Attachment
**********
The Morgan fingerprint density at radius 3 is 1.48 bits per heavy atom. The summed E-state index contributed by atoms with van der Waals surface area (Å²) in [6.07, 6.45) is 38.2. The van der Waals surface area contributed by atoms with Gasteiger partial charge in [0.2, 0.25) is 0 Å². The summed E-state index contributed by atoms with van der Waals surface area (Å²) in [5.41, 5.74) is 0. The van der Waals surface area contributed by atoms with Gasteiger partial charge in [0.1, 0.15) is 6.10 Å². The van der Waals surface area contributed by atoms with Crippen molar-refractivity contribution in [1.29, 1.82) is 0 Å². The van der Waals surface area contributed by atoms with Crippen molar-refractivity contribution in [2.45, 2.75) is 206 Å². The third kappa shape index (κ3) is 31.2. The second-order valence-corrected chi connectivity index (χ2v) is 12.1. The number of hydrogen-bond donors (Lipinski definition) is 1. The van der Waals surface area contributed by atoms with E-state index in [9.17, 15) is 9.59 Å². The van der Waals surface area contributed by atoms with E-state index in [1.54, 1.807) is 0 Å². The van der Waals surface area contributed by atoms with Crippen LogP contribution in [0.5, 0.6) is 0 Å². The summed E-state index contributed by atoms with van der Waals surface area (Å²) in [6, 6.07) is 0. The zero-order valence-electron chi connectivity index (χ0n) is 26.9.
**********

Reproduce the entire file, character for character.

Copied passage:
The Morgan fingerprint density at radius 3 is 1.48 bits per heavy atom. The summed E-state index contributed by atoms with van der Waals surface area (Å²) in [6.07, 6.45) is 38.2. The van der Waals surface area contributed by atoms with Gasteiger partial charge in [0.2, 0.25) is 0 Å². The summed E-state index contributed by atoms with van der Waals surface area (Å²) in [5.41, 5.74) is 0. The van der Waals surface area contributed by atoms with Gasteiger partial charge in [0.1, 0.15) is 6.10 Å². The van der Waals surface area contributed by atoms with Crippen molar-refractivity contribution in [1.29, 1.82) is 0 Å². The van der Waals surface area contributed by atoms with Crippen molar-refractivity contribution in [2.45, 2.75) is 206 Å². The third kappa shape index (κ3) is 31.2. The second-order valence-corrected chi connectivity index (χ2v) is 12.1. The number of hydrogen-bond donors (Lipinski definition) is 1. The van der Waals surface area contributed by atoms with E-state index in [9.17, 15) is 9.59 Å². The van der Waals surface area contributed by atoms with E-state index in [1.54, 1.807) is 0 Å². The van der Waals surface area contributed by atoms with Crippen LogP contribution in [0.5, 0.6) is 0 Å². The summed E-state index contributed by atoms with van der Waals surface area (Å²) in [6, 6.07) is 0. The zero-order valence-electron chi connectivity index (χ0n) is 26.9.